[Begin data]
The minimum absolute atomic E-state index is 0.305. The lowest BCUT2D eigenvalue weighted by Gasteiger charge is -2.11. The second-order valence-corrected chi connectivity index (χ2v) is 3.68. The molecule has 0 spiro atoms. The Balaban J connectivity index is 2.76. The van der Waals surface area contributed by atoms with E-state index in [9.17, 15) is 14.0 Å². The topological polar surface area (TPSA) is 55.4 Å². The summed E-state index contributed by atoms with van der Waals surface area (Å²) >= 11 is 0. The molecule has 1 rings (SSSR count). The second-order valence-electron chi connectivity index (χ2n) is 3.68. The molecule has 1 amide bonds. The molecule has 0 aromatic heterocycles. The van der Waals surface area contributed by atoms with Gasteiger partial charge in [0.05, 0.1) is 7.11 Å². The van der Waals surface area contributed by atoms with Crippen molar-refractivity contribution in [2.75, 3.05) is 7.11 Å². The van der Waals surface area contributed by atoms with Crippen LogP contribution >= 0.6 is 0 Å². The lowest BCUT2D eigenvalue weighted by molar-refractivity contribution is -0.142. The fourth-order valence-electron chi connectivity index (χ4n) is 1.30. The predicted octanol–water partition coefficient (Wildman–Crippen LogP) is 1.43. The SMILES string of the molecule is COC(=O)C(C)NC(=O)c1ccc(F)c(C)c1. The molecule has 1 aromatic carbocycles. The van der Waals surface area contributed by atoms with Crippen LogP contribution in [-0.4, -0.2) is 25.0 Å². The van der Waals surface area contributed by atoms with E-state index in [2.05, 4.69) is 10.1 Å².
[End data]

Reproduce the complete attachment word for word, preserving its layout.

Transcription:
The minimum absolute atomic E-state index is 0.305. The lowest BCUT2D eigenvalue weighted by Gasteiger charge is -2.11. The second-order valence-corrected chi connectivity index (χ2v) is 3.68. The molecule has 0 spiro atoms. The Balaban J connectivity index is 2.76. The van der Waals surface area contributed by atoms with E-state index in [9.17, 15) is 14.0 Å². The topological polar surface area (TPSA) is 55.4 Å². The summed E-state index contributed by atoms with van der Waals surface area (Å²) >= 11 is 0. The molecule has 1 rings (SSSR count). The second-order valence-electron chi connectivity index (χ2n) is 3.68. The molecule has 1 amide bonds. The molecule has 0 aromatic heterocycles. The van der Waals surface area contributed by atoms with Gasteiger partial charge in [0.05, 0.1) is 7.11 Å². The van der Waals surface area contributed by atoms with Crippen molar-refractivity contribution in [2.75, 3.05) is 7.11 Å². The van der Waals surface area contributed by atoms with Crippen LogP contribution >= 0.6 is 0 Å². The lowest BCUT2D eigenvalue weighted by molar-refractivity contribution is -0.142. The fourth-order valence-electron chi connectivity index (χ4n) is 1.30. The predicted octanol–water partition coefficient (Wildman–Crippen LogP) is 1.43. The SMILES string of the molecule is COC(=O)C(C)NC(=O)c1ccc(F)c(C)c1. The molecule has 1 aromatic carbocycles. The van der Waals surface area contributed by atoms with Crippen LogP contribution in [-0.4, -0.2) is 25.0 Å². The van der Waals surface area contributed by atoms with E-state index in [2.05, 4.69) is 10.1 Å².